Photosynthesis is one of the most important biological reactions on earth providing oxygen and food for humanity. As global populations rise and arable land decreases, crops need to become more efficient at photosynthetic processes, particularly utilizing absorbed light energy. Chlorophyll fluorescence imaging is a rapid, non-destructive measurement that can provide information on the efficiency of the light-dependent reactions and carbon reactions of photosynthesis. Over the years chlorophyll fluorescence imaging systems have been developed and improved to capture two critical measurements: minimum fluorescence (F0) and maximum fluorescence (FM). These systems have primarily been utilized in controlled chamber or greenhouse settings focused at the single leaf or small plant level. To improve plant photosynthesis, fluorescence imaging data needs to be obtained from field-grown plants to capture canopy spatial effects. Previously developed software to extract F0 and FM from controlled, leaf level images do not capture the complexity of the light-dependent reactions from field-grown plants. New software is needed that accounts for the canopy spatial effects from images of field-grown plants. FLIP: fluorescence imaging pipeline, was designed specifically for the TERR-REF field scanalyzer located at the University of Arizona's Maricopa Agricultural Center located in Maricopa, Arizona but could be adapted for other field deployed fluorescence imaging systems. FLIP utilizes open source tools to convert binary images, apply a multi-threshold to extract the fluorescence data from the plant canopy, calculate photosynthetic efficiency, and assign those values to the appropriate experimental plot.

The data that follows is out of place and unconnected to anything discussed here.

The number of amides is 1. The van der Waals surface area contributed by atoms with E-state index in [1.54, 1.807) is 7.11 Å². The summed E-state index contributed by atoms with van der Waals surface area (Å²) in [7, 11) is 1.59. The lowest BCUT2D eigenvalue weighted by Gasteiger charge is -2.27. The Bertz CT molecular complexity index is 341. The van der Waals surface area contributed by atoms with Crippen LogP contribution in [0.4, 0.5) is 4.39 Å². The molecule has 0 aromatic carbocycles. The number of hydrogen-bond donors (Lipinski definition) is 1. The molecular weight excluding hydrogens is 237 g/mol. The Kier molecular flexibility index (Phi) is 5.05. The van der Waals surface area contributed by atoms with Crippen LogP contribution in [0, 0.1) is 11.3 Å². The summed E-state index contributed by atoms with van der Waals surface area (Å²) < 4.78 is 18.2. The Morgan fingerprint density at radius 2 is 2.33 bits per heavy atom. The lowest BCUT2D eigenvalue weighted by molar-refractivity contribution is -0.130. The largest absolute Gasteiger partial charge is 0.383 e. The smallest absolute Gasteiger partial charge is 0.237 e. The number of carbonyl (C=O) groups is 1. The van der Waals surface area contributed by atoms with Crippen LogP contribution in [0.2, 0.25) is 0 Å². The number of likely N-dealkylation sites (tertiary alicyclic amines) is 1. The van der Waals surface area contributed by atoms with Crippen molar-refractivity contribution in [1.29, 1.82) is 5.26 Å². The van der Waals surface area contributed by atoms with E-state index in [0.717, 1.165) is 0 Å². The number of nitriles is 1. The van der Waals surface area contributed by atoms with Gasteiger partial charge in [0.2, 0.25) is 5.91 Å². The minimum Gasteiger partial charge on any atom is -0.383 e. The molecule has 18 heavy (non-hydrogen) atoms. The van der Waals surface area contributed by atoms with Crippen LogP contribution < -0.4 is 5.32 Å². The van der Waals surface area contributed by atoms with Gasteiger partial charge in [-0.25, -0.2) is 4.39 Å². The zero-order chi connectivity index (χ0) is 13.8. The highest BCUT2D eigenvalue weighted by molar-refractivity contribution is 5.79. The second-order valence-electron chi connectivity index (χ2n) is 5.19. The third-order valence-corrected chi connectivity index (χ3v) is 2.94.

- Chlorophyll fluorescence imaging
ASJC Scopus subject areas
- Computer Science Applications